Agronomy notes
Full Citation
Permanent Link: http://ufdc.ufl.edu/UF00066352/00132
 Material Information
Title: Agronomy notes
Uniform Title: Agronomy notes (Gainesville, Fl.)
Physical Description: v. : ill. ; 28 cm.
Language: English
Creator: Florida Cooperative Extension Service
Publisher: Florida Cooperative Extension Service, Institute of Food and Agricultural Sciences, University of Florida.
Place of Publication: Gainesville
Creation Date: February 2011
Subjects / Keywords: Crops and soils -- Florida   ( lcsh )
Crop yields -- Florida   ( lcsh )
Agriculture -- Florida   ( lcsh )
Agronomy -- Florida   ( lcsh )
Genre: serial   ( sobekcm )
government publication (state, provincial, terriorial, dependent)   ( marcgt )
periodical   ( marcgt )
Additional Physical Form: Also available to subscribers via the World Wide Web.
Additional Physical Form: Electronic reproduction of copy from George A. Smathers Libraries, University of Florida also available.
General Note: Description based on: January 1971; title from caption.
Statement of Responsibility: Florida Cooperative Extension Service, University of Florida, Institute of Food and Agricultural Sciences.
 Record Information
Rights Management: All rights reserved by the source institution and holding location.
Resource Identifier: aleph - 000956365
notis - AER9014
System ID: UF00066352:00132


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IFAS Extension



Top Dress S ',!.. Grains...............

'UF Tito' and 'UF Peace' Two I- .
Rhizoma Peanut Cultivars ..........

Weeds and Pesticides:
Preemeigence Grass Control in Ber
Pastures .................................

SPesticide Applicator Training I i I ,
Coming Soon .........................

Calendar .............................

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The Institute of Food and Agricultural Sciences (IFA%i i 1 .!1 .i.l i Ir!.. ii i ', !.i,!..m- i -. .i !!.i .i .. I. ii Iir... ~ i..II1I c..I I, 1! **! ..le
research, educational information and other services o0d I.. ii.i' .ldii.i, .ii. I I lIiI l i-, I.hI iriI 'I Iil ii .II I ..I I ii, 1.l,, c,-. .-.' i-m.h.II.ip'
or national origin. For information on obtaining other c..c ,i ,I ,1, I. II ,l..I .L. .. ... I -i. i [11 L ci i ..I.c i i i I....L I_ ,c. .c! .Il c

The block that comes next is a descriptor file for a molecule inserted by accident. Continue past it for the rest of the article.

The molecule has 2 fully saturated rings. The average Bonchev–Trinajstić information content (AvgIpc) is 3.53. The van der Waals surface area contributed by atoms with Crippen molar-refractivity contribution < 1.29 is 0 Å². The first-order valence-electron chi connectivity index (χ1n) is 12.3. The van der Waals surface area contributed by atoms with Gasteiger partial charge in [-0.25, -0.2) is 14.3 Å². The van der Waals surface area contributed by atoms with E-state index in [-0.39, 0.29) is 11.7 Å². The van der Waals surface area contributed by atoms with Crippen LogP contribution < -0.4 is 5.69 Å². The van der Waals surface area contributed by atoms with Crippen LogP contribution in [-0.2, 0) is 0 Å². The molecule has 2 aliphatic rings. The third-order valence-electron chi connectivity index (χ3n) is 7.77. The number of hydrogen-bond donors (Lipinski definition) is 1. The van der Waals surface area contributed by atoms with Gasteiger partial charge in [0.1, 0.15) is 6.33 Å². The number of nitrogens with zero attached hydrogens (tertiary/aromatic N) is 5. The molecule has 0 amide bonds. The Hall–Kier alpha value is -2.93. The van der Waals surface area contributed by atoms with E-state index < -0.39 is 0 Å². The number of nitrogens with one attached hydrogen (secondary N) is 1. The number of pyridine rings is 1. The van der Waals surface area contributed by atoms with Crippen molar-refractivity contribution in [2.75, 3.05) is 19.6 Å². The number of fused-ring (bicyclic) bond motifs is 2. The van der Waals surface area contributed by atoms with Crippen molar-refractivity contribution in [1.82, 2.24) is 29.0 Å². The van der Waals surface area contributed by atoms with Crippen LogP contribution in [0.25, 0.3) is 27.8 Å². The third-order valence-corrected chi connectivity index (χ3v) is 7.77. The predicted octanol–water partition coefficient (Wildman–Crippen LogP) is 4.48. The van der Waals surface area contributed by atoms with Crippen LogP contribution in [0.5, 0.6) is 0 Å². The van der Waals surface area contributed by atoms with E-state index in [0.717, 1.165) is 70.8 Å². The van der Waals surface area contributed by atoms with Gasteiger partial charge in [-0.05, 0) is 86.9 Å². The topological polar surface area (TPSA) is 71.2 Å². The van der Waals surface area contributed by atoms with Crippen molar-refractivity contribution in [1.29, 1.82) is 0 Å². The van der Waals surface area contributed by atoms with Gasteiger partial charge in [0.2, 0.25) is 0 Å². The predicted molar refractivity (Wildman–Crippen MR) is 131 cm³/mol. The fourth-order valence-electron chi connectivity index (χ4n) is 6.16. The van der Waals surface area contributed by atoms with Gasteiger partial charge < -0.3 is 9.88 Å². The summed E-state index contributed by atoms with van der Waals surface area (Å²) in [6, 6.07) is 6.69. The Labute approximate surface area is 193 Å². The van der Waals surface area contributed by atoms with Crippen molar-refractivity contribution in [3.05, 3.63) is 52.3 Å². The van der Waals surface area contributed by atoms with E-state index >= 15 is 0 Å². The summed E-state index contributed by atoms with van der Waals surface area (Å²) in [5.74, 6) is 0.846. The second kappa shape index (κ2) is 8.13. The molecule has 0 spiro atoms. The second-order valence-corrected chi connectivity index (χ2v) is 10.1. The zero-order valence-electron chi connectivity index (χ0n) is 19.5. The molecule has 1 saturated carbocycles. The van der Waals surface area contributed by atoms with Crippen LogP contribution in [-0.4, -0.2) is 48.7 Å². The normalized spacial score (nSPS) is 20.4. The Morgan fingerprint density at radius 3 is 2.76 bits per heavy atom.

Extension Service/Institute of Food and Agricultural S~ c.i c i iii. c! i- i I l i .l. I .Iilh i c! lc! -t- li.iiiL i!ici!!!I ic '.1

"Agronomy Notes" is prepared by: Maria Gallo, Interinm I.i .. I .* 1 I I i. r I ..r. .. i..!1 I ..i 1,. ii .1. I.. l !
I., . t!,, .' !.il .. l J. Ferrell, E extension W eed Special I .> II..1 I I.,.I 1 I i I. I. I . .. .. I. 1,.h 1 II. 1 . I I .i,,l .. [ hi
E extension A gronom ist ii l. ii . 1.H The use of tra. I. 1. I.. !i .i... .i! ,i ,, .., . .1 !! .. I .i. .. l. ..h .. .! .I .!!.1 .1.. i,.. .! .I!!!
approval to the exclusion of similar products.

Weed Science

Dr. Jason Ferrell, E.tension \\eed Specialist

Ih. 1- II, u. t'.! ,.lu
Dr. Brent Sellers, Extension W\eed Specialist

Preemergence Grass Control in Bermudagrass Pastures
Pl o\\ I H211 \\ J. Ijib klcd 1i0 p .i c '-c inic .'c-iis Co lllo I .li lon Pio\\ I 1i. IJ l1h-' l cc ll Il \ c l icClidcl oill in. l IUM K I im tic is
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l t1001 ock,. Iti olh 111ccin\ c oil 1icaic cmcniwIL fiomni ccd


S H2
er b i c i d e

Active Ingredient':
pendinelhalin: N-(1 -ethylpropyl)-3.4 dimethyl-2.6-dinitrobenzenamine ..... 38.7%
Other Ingredients: .......................................... 61.3
Total: ................................................... 100.00r
"1 gallon c'ntlans 3 8 ipunds of periiumethilin fjrrnulatled aS a anqutkuis ca8 Slj suspension

EPA Reg. No. 241-418

EPA Est. No.

Si used no entlende la etioueta. busque a alguien para que se la explique a used en
detalle oIf you do not understand the ladel. find someone to explain it to you in detail


Dr. Yoatnar Newinu,h, E.teusion Fornge Specialist

Dr. Anne Blonut, Foriae Breeder

'UF Tito' and 'UF Peace' Two New Rhizoma Peanut Cultivars

These two cultivars have been in seed increase in the last t\\o \ ears and \\ III be official\ a\ allable in small
quantities to spriggers this coming February at the Agronomi Foraue Research Unit ( AFRU) neai Gaines\ ille.
Florida. They will also be available in containers (pots) at the Miarianna Research station These t\\o cilti\ ars binnii
to growers the ability to diversify their current monocultures of Flonriurze ihizoma peanut Nlost of the current
planted acreage in the southern United States corresponds to Floruiraze and these t\\o ne\\ cuiilt\ ars seemed to be
highly resistant to the peanut stunt virus that has tested positi\ e for Floriuraze

UF Tito is originally from Paraguay and named in honor of the late Dr EC Tito French. a LUF pioneer in
rhizoma peanut research and advocate of rhizoma peanut for the region LIF Tito \\ as selected fiom ralppiro\tiatel
100 plant introductions that were planted in the late 1980s. it resembles the plant t\ pe of "Floriirze and \\ Ihen